We come bearing gifts!
Our friend and colleague from the US, Dr Amanda Lueck, has written and published a functional visual assessment (FVA) and we have been given permission to share it with you on our website (all links at the end of this page), for you to adopt or use as a template for your area if you so wish.
What is a Functional Visual Assessment?
There’s measured vision and there’s functional vision. The two are connected but are very different.
Measured vision comprises the tests carried out in clinics, for example to measure visual acuity, contrast sensitivity and visual fields. These are measures of the visual limits below which things can’t be seen clearly or at all.
Functional vision is about understanding how the person uses their vision, and/or has to use other senses instead as a supplement. What does their world look like? Does it change? Even with a ’fixed’ measurement like reduced visual acuity, functional vision can vary a lot depending on many factors including where the person is, if they are somewhere familiar or not, who they are with, and how they are feeling.
So a functional visual assessment includes measures of what can be seen with ease under typical lighting conditions, but goes beyond that to understand how vision affects how the person sees across their day, and across all their days.
The functional visual assessment we are sharing goes a step further, which is why it has been called the Functional Visual Assessment & Beyond.
Amanda Lueck realised, through listening to students with CVI, that the condition affected far more than their vision, or how or what they do or do not ’see’, it is an integral part of their whole lives.
The Functional Visual Assessment & Beyond has a four step evaluation process and is relatively short, but has many links to ’dive-deeper’. We have been kindly allowed to offer it to you, because we know there is a worldwide need. Availability of resources varies considerably from country to country, and in some countries from region to region. Our resource CVI Scotland is now used in 178 countries and nations (source Google Analytics).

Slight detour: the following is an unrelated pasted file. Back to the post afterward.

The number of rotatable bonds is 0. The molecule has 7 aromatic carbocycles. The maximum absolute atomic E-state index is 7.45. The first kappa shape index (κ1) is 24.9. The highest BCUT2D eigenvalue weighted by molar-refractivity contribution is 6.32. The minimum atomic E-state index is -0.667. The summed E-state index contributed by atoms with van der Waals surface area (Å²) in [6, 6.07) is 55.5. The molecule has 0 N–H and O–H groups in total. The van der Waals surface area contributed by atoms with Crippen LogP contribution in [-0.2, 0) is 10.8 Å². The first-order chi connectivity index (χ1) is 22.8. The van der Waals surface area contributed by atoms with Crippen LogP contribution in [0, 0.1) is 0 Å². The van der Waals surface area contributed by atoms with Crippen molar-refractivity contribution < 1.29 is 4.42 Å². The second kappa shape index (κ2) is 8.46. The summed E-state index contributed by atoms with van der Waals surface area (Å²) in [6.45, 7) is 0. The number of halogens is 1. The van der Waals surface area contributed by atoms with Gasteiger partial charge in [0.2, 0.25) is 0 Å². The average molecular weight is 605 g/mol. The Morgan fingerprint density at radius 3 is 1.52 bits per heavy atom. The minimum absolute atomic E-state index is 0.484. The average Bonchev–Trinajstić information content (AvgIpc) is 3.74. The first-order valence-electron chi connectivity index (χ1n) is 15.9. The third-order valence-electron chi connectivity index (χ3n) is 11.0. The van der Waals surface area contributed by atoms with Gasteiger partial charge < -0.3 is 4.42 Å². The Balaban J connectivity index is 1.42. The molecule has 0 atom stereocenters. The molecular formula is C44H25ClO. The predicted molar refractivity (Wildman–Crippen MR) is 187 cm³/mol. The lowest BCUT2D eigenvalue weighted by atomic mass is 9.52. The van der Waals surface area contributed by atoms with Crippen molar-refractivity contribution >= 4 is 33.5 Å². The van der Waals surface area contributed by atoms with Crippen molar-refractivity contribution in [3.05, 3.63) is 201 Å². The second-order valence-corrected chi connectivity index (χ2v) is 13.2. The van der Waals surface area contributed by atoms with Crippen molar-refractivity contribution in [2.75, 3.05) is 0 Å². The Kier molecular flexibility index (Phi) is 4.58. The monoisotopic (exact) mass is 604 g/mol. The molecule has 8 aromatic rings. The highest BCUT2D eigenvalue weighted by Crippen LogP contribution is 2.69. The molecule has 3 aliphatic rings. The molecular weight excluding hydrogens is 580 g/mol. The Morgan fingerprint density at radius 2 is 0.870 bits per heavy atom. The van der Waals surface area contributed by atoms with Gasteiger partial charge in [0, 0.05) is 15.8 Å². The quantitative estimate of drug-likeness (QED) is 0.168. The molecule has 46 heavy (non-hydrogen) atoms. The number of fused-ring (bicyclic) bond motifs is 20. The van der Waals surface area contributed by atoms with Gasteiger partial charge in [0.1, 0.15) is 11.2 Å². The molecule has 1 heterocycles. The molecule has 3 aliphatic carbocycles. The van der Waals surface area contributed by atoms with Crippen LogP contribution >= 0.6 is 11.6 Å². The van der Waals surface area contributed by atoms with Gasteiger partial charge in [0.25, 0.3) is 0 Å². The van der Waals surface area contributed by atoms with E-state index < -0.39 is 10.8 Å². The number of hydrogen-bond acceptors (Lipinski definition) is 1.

This functional visual assessment has been developed to be adaptable, because all the time different tools are being developed to help children with CVI, including new forms of tests and evaluations, and strategies for learning support.
As the understanding of CVI grows and improves, so does the support.
There is no better way to understand CVI than by listening to someone who has CVI, or is very close to someone affected, like a parent or carer. One member of the CVI community sharing their experiences with us is a teenager with CVI we call Yellowstone. Their accounts highlight that there is a problem, a really tricky and quite uncomfortable problem...
Many of the changes in school needed for children with CVI are simply not popular.
In their Blog (2) Decorating the Hallways, the challenges faced in communal areas in school when decorations are changed to celebrate different holidays, like Christmas and Halloween are explained. These are challenges on top of the existing daily classroom challenges, of not only decorated classrooms, but also the teaching approaches using smart-screens, televisions and PowerPoint. Technology is clearly a problem, but then so are textbooks when there are lots of pictures, diagrams, columns and design features. Yellowstone’s advice to their teachers is to...